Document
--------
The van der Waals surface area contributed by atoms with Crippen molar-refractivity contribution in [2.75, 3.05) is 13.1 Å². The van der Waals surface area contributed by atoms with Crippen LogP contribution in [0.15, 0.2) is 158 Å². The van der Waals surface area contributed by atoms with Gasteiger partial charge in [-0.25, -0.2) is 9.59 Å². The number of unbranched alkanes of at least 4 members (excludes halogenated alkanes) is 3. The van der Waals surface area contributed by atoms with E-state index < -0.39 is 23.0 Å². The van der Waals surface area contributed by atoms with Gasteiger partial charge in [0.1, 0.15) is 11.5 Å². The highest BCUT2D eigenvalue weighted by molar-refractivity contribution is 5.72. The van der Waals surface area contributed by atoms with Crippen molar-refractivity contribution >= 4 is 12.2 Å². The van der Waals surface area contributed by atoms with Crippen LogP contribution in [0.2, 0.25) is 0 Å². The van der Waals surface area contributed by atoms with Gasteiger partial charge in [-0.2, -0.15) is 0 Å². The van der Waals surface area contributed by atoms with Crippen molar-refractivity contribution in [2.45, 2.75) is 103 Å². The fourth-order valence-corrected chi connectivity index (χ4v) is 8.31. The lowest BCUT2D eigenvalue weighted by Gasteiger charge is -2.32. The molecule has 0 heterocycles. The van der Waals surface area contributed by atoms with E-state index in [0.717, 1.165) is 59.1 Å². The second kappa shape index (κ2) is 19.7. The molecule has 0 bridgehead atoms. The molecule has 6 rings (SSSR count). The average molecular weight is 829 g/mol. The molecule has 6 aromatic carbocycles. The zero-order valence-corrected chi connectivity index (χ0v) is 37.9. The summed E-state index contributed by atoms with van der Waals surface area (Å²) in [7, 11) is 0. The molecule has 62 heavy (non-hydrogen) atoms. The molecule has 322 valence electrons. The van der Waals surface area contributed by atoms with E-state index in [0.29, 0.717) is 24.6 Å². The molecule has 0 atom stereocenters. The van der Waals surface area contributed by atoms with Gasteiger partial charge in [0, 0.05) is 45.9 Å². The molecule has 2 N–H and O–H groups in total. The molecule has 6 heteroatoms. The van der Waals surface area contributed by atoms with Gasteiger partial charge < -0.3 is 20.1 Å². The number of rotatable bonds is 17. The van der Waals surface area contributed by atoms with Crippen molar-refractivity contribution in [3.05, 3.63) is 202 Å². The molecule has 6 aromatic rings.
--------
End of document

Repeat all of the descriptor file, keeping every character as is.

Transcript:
The van der Waals surface area contributed by atoms with Crippen molar-refractivity contribution in [2.75, 3.05) is 13.1 Å². The van der Waals surface area contributed by atoms with Crippen LogP contribution in [0.15, 0.2) is 158 Å². The van der Waals surface area contributed by atoms with Gasteiger partial charge in [-0.25, -0.2) is 9.59 Å². The number of unbranched alkanes of at least 4 members (excludes halogenated alkanes) is 3. The van der Waals surface area contributed by atoms with E-state index < -0.39 is 23.0 Å². The van der Waals surface area contributed by atoms with Gasteiger partial charge in [0.1, 0.15) is 11.5 Å². The highest BCUT2D eigenvalue weighted by molar-refractivity contribution is 5.72. The van der Waals surface area contributed by atoms with Crippen molar-refractivity contribution >= 4 is 12.2 Å². The van der Waals surface area contributed by atoms with Crippen LogP contribution in [0.2, 0.25) is 0 Å². The van der Waals surface area contributed by atoms with Gasteiger partial charge in [-0.2, -0.15) is 0 Å². The van der Waals surface area contributed by atoms with Crippen molar-refractivity contribution in [2.45, 2.75) is 103 Å². The fourth-order valence-corrected chi connectivity index (χ4v) is 8.31. The lowest BCUT2D eigenvalue weighted by Gasteiger charge is -2.32. The molecule has 0 heterocycles. The van der Waals surface area contributed by atoms with E-state index in [0.717, 1.165) is 59.1 Å². The second kappa shape index (κ2) is 19.7. The molecule has 0 bridgehead atoms. The molecule has 6 rings (SSSR count). The average molecular weight is 829 g/mol. The molecule has 6 aromatic carbocycles. The zero-order valence-corrected chi connectivity index (χ0v) is 37.9. The summed E-state index contributed by atoms with van der Waals surface area (Å²) in [7, 11) is 0. The molecule has 62 heavy (non-hydrogen) atoms. The molecule has 322 valence electrons. The van der Waals surface area contributed by atoms with E-state index in [0.29, 0.717) is 24.6 Å². The molecule has 0 atom stereocenters. The van der Waals surface area contributed by atoms with Gasteiger partial charge in [0, 0.05) is 45.9 Å². The molecule has 2 N–H and O–H groups in total. The molecule has 6 heteroatoms. The van der Waals surface area contributed by atoms with Gasteiger partial charge < -0.3 is 20.1 Å². The number of rotatable bonds is 17. The van der Waals surface area contributed by atoms with Crippen molar-refractivity contribution in [3.05, 3.63) is 202 Å². The molecule has 6 aromatic rings.